I did not arise early this morning to take part in viewing the royal wedding. Dawn was unfolding as I rolled out of bed, made my first cup of coffee and caught the highlights of the happy couple enjoying the days festivities in England.
I grabbed the camera, heading out to see what morning shots I could find before the wind got up.
Early mornings are cool in the woodland. Some species are slow to move about, while others have been busy since first light.
I wondered if this squirrel was one of the babies we saw near our home earlier in the month. Two other small ones were nearby, flagging their tails at me.
It is easy to listen in the quiet of the morning for tiny chirps and peeping. With a watchful eye and a little patience, it is often easy to spot parent birds flying to their nests or tree crevices and holes feeding and caring for their young.
About every minute I observed either the male or female Downy Woodpecker carefully entering the area where they housed their young. A small hole, hidden by an umbrella of leaves overhead, made their coming and going less conspicuous. I was observed for some time before I was no longer considered a threat!
The Tufted Titmouse was no different in approach. Both male and female gave me the watchful eye and chose a back of the tree approach to deliver breakfast to their brood.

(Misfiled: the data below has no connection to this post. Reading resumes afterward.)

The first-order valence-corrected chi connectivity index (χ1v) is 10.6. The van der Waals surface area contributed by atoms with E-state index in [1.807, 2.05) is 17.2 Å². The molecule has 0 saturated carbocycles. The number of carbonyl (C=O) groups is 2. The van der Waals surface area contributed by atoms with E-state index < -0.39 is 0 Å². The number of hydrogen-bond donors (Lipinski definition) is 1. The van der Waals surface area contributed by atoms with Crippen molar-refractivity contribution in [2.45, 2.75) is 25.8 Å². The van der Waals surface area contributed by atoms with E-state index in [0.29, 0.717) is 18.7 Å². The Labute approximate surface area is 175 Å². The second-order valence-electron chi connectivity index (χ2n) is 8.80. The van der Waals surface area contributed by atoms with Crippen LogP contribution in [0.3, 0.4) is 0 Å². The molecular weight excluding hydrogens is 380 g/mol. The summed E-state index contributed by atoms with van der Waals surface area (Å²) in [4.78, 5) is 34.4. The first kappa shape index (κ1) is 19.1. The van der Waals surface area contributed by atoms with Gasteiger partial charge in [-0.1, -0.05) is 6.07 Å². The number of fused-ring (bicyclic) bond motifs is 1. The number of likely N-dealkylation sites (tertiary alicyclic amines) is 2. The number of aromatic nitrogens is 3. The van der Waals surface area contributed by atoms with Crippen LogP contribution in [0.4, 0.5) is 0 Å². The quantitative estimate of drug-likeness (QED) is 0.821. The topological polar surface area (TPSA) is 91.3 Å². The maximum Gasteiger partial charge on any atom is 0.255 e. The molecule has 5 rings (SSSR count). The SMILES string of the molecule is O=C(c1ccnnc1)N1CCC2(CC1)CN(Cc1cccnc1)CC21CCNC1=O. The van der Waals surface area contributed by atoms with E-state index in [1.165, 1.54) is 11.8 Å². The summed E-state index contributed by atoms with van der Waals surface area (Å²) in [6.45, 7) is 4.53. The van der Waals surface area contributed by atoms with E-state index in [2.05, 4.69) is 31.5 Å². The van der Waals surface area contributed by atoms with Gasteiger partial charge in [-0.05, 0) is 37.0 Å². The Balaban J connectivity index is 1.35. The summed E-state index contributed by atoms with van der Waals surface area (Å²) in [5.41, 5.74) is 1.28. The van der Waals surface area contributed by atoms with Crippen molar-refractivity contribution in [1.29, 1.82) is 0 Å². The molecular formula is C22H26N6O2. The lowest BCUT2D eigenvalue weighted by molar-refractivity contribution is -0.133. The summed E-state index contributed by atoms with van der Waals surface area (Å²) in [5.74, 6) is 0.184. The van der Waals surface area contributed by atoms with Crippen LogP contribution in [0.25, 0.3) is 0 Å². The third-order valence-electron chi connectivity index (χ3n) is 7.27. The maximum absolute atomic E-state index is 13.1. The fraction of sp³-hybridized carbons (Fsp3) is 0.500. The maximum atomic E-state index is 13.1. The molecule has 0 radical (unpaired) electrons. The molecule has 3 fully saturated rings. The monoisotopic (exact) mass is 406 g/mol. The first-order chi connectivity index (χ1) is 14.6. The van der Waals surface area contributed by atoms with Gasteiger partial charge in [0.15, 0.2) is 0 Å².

By now the sun was beaming and the wind was picking up. I came back atop the slope towards our house and noticed a female Robin in search of water. I set the camera down to refill the bird baths… a daily chore morning and evening here. It is a favorite gathering spot for birds, squirrels, and sometimes night critters!
As I headed back to the house I noticed something shiny heading down the slope in a hurry. It turned out to be a turtle. Obviously, someone was in a hurry to scurry somewhere! I snapped a few pics of the wary fellow. He was rough-looking, had a hole in a section of his shell and the edges were battered.
I got another “look” from him just as I did from the birds. Evidently, critters of all sorts are none too trusting of humans!
I snapped the lens cap back on the camera, checked myself over for ticks, brushed myself off (from sitting or laying on the ground to get photos) and went to the house. The TV commentator was still blathering on with royal wedding coverage. Immersing myself with nature and all that surrounded me this morning, I couldn’t help but feel momentarily disconnected from the human world. Nature knows only of survival. I am convinced all the more in my observations of simple life forms, that humans put importance on the most ridiculous sorts of things. While the world stood in awe of a couple and the pomp and parade that surrounded them, nature proceeded with its own agenda…living in the moment!
© Day by Day the Farm Girl Way…